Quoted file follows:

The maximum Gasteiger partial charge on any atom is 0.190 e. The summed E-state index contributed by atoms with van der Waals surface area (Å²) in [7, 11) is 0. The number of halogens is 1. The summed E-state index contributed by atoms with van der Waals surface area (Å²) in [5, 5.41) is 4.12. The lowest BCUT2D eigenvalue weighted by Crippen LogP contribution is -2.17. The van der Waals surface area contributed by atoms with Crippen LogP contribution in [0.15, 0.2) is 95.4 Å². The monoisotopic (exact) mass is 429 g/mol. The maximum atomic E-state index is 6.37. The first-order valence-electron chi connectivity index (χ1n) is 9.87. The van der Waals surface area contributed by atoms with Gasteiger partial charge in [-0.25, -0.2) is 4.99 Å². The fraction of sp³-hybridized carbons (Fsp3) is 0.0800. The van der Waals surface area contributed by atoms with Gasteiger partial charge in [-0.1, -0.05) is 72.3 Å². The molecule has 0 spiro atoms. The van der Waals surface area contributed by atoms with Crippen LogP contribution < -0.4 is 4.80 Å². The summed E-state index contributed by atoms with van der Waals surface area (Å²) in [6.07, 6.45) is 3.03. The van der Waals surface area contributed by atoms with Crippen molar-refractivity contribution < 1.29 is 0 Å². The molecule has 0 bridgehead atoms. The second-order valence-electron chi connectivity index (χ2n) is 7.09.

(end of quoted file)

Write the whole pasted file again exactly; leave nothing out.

The maximum Gasteiger partial charge on any atom is 0.190 e. The summed E-state index contributed by atoms with van der Waals surface area (Å²) in [7, 11) is 0. The number of halogens is 1. The summed E-state index contributed by atoms with van der Waals surface area (Å²) in [5, 5.41) is 4.12. The lowest BCUT2D eigenvalue weighted by Crippen LogP contribution is -2.17. The van der Waals surface area contributed by atoms with Crippen LogP contribution in [0.15, 0.2) is 95.4 Å². The monoisotopic (exact) mass is 429 g/mol. The maximum atomic E-state index is 6.37. The first-order valence-electron chi connectivity index (χ1n) is 9.87. The van der Waals surface area contributed by atoms with Gasteiger partial charge in [-0.25, -0.2) is 4.99 Å². The fraction of sp³-hybridized carbons (Fsp3) is 0.0800. The van der Waals surface area contributed by atoms with Gasteiger partial charge in [-0.1, -0.05) is 72.3 Å². The molecule has 0 spiro atoms. The van der Waals surface area contributed by atoms with Crippen LogP contribution < -0.4 is 4.80 Å². The summed E-state index contributed by atoms with van der Waals surface area (Å²) in [6.07, 6.45) is 3.03. The van der Waals surface area contributed by atoms with Crippen molar-refractivity contribution < 1.29 is 0 Å². The molecule has 0 bridgehead atoms. The second-order valence-electron chi connectivity index (χ2n) is 7.09.